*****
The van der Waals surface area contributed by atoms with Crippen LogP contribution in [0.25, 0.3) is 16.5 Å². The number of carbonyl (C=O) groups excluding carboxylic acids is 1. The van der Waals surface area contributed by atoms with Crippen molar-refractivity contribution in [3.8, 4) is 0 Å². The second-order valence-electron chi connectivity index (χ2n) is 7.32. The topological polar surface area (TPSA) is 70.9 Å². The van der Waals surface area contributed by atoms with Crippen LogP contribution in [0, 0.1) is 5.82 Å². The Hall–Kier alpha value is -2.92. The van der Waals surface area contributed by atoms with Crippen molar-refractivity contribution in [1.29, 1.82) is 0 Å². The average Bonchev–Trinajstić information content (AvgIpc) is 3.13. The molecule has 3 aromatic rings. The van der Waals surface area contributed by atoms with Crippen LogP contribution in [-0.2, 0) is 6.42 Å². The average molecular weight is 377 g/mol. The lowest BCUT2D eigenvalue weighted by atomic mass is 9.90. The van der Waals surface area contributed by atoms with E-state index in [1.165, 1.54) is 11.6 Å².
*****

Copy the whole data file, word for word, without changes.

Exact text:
The van der Waals surface area contributed by atoms with Crippen LogP contribution in [0.25, 0.3) is 16.5 Å². The number of carbonyl (C=O) groups excluding carboxylic acids is 1. The van der Waals surface area contributed by atoms with Crippen molar-refractivity contribution in [3.8, 4) is 0 Å². The second-order valence-electron chi connectivity index (χ2n) is 7.32. The topological polar surface area (TPSA) is 70.9 Å². The van der Waals surface area contributed by atoms with Crippen LogP contribution in [0, 0.1) is 5.82 Å². The Hall–Kier alpha value is -2.92. The van der Waals surface area contributed by atoms with Crippen molar-refractivity contribution in [1.29, 1.82) is 0 Å². The average Bonchev–Trinajstić information content (AvgIpc) is 3.13. The molecule has 3 aromatic rings. The van der Waals surface area contributed by atoms with Crippen LogP contribution in [-0.2, 0) is 6.42 Å². The average molecular weight is 377 g/mol. The lowest BCUT2D eigenvalue weighted by atomic mass is 9.90. The van der Waals surface area contributed by atoms with E-state index in [1.165, 1.54) is 11.6 Å².